A well-preserved skull of a mammoth that possibly lived 13,000 years ago was excavated from Santa Rosa Island at Channel Islands National Park, a rare find that scientists said has high scientific importance.
The exceptionally intact fossil was first found in 2014 by National Park Service biologist Peter Larramendy. He was conducting stream studies when he noticed an ivory tusk protruding from gravel sediments in a canyon wall in the area he was working in.
Charcoal samples adjacent to the fossil that were tested by geologists at the U.S. Geological Survey (USGS) revealed the remains were about 13,000 years old, which means that it lived at about the same time as the Arlington Man, the oldest set of human skeletal remains in North America, which was also discovered in Santa Rosa Island.
The skull, however, has been puzzling scientists since its excavation. Paleontologist Justin Wilkins, from The Mammoth Site in South Dakota, who is part of the team that worked to unearth the fossil, said that the fossil does not fit the profile for a pygmy mammoth or the Columbian mammoth.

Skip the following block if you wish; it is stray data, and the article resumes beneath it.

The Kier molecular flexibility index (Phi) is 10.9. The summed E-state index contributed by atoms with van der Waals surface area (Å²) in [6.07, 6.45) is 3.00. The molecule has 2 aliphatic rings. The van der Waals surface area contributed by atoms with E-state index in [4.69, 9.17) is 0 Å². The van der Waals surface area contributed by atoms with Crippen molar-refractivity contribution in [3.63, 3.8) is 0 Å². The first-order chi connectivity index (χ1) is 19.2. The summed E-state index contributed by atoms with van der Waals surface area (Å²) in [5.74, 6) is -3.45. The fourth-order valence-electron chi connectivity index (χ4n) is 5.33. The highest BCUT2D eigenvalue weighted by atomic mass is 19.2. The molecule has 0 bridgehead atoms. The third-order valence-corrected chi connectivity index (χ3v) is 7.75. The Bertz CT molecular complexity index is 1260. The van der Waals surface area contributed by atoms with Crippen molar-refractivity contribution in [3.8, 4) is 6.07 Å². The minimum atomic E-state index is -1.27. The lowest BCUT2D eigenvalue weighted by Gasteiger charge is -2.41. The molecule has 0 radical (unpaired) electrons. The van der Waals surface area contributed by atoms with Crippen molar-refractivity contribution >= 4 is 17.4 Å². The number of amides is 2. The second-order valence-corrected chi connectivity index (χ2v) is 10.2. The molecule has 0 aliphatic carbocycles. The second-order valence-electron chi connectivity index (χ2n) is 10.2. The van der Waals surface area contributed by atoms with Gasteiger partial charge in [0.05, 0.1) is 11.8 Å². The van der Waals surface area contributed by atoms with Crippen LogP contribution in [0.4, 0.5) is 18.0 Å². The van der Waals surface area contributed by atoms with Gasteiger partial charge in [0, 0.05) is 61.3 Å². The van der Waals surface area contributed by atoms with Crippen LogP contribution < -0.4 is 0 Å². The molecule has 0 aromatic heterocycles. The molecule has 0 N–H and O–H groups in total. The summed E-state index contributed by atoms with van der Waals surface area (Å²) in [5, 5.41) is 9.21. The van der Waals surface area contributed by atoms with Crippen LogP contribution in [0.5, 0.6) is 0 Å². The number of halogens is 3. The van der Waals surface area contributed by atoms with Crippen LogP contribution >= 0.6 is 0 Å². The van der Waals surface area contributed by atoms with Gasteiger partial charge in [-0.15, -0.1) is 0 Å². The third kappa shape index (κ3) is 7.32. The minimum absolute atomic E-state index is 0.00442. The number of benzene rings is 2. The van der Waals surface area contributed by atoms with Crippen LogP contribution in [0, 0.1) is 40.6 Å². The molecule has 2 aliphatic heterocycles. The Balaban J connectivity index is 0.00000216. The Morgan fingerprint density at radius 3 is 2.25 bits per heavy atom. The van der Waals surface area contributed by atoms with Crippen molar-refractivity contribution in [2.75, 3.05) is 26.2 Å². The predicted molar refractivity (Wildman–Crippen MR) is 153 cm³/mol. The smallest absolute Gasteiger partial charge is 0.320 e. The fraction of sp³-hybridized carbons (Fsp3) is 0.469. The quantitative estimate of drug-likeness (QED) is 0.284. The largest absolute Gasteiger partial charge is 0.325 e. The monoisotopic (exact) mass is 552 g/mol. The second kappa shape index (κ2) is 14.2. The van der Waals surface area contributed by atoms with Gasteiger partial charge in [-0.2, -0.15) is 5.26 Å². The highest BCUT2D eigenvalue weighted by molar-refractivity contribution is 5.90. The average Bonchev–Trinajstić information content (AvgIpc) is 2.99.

The Columbian mammoths, which could measure up to 4.3 meters or 14 feet, roamed North America a million years after the first mammoths emerged on the continent. The species later moved to the Channel Islands. The descendants of the Columbian mammoths eventually shrank in size, becoming the shorter pygmy mammoths.
Pygmy mammoths stood at about 1.8 meters, or 6 feet tall and scientists said that the skull is not small enough to belong to a pygmy mammoth. The skull is neither that big to qualify as a Columbian mammoth.
"The discovery of this mammoth skull increases the probability that there were at least two migrations of Columbian mammoths to the island," said geologist Dan Muhs from the USGS.
The migrations could have happened 10,000 to 30,000 years ago during the last ice age and the previous glacial period, which happened about 150,000 years ago.
The fossil's tusks also baffled scientists. The one on the right measures 1.4 meters (about 4.6 feet) long and coils the same way as that of an older mammoth. The left tusk though is shorter and sloped like those of a juvenile.
Scientists hope to find the answer to their questions in the teeth of the animal. The surface thickness, spacing and number of the creature's teeth would give scientists an idea of how old it was when it died. The teeth could also shed light if the mammoth is a pygmy, Columbian or a transitional mammoth species.